Surrogacy Blog Part 1: The experience of an Oregon surrogate

Carrie Ramoz
Carrie Ramoz

We are pleased to introduce a new blog seriesthat chronicles a NWSC surrogate and her entire journey with NWSC, pregnancy, life and her intended parents! She delivered a wonderful baby girl in autumn 2014 and is excited to share the highs, the lows and lots of the unexpected with you. Please note, identifying details have been changed.




A welcome feeling of relief washed over me as I crossed the finish line. One more race in the books!  I gratefully slowed my pace for a cool-down walk around the park when I spied my friend Lacey in line at the post-race beverage tent.  Lacey and I aren’t close – we’ve never hung out just the two of us – but we’re part of same social group and our husbands play basketball together. I trotted over to her and we gave sweaty hugs while exchanging “how was your run?” questions. Maneuvering through the crowds, we snagged a cool, shady spot to stretch and recover from the race.

Bottoms up,” she said wryly. “Still not pregnant so I’ll enjoy this while I can.”


She and I had never discussed babies or family planning so I treaded lightly. “Oh? Are you guys thinking about babies?”


I learned a lot about Lacey in the shade that day. She and her husband had been married almost 3 years and had suffered 2 miscarriages early on, and had since been unable to even get pregnant. They’d spoken to a fertility specialist and were now investigating IVF treatments. If that didn’t work, she said, they might consider a surrogate but it could be cost-prohibitive. Her longing, anger and frustration were evident. This is what a woman’s body is meant to do, she said. It’s supposed to make babies! And she couldn’t do it. What could I say? I’d had one miscarriage but then immediately proceeded to have a quick and easy pregnancy with my son, who is 3. Ugh, I am awful. Never once had I considered how it would feel to not be able to have a successful pregnancy. Ignorance had been bliss, because now I felt horrible. I will never talk about the ease of my pregnancy again. Never.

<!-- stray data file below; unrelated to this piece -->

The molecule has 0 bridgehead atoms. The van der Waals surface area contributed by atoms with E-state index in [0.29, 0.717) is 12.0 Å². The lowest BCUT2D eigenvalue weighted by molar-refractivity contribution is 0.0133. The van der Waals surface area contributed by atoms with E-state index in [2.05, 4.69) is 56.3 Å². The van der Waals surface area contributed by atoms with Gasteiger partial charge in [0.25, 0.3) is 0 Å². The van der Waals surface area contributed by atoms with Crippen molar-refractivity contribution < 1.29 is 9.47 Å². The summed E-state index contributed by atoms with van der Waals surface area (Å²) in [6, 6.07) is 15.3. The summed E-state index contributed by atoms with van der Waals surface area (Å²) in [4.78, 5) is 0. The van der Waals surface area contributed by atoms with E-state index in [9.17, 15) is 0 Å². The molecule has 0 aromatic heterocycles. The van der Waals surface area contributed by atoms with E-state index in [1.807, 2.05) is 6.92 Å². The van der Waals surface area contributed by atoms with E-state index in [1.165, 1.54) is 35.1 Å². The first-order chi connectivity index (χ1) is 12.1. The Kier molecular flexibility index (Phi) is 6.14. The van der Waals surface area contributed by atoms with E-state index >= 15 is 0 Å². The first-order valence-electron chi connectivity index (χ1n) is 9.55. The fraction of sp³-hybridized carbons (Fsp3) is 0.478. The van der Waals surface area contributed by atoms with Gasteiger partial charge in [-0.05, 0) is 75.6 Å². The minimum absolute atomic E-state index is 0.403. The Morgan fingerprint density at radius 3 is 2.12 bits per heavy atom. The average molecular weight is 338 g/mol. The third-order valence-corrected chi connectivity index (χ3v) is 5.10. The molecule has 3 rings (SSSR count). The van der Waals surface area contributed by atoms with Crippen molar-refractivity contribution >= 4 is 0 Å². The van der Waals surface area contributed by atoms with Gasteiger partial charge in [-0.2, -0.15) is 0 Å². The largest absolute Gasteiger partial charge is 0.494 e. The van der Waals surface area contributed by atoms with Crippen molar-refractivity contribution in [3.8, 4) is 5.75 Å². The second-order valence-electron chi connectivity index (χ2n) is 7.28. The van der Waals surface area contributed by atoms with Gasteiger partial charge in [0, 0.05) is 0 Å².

Our conversation played through my mind all evening and thanks to trusty Google, the terms IVF and surrogacy were no longer strangers to me. Then Google began following me around the internet and ads for surrogacy agencies started to appear. Surprise! Suddenly, there was an ad with a chubby, dark haired, smiling baby laying on brightly colored balls with the caption “Help a family have a baby and earn money for yours.” Wow. Really? Man, that’s a cute baby. Poor Lacey. How much compensation do surrogates receive? Double click.


Hours passed as I immersed myself in the NW Surrogacy Center website. Intended parents, gestational carriers, Oregon surrogacy laws, surrogacy compensation, gay families, straight families – so fascinating. People really do this? Then came the testimonials from their past intended parents and surrogates. They were heart-wrenching but beautiful and full of joy and hope. Why am I crying? These families! All they want is a baby, more than anything in the world. I need tissues.


Hmmm. I could do this. Really? These families need help and I could be the one to help them. It’s not like I’m using my uterus right now. And the money would be nice. I am buying a house and this could fund the new paint, flooring, landscaping and furniture it will need. IKEA!!!


There must be a downside or everyone would do it. I wanted to understand the pros and the cons. Searches for terms like “why not to do surrogacy” and “surrogacy issues” turned up very few results, and most applied to surrogates in India, not Oregon, or were pages advocating fostering and adoption.


I filled out the online form for NWSC. It was basic — asking about past pregnancies, health, employment, my family and my hobbies. Submit it before you lose your nerve. Do it!


Wow. I could have a baby for someone. A BABY! Life presents some amazing opportunities. When I woke up in the morning, I wasn’t even familiar with the concept. Well, cheers to myself! I might be pregnant in a few months. Where are my tissues?




Ready to see if you qualify?

If you are a healthy, nonsmoking woman between the ages of 21 and 41 years old and have had previous healthy, full-term pregnancies, we would love to hear from you!

Ready to take the first step to parenthood?

Schedule a free consultation with our team to answer your questions and discuss the surrogacy process, including matching times and costs.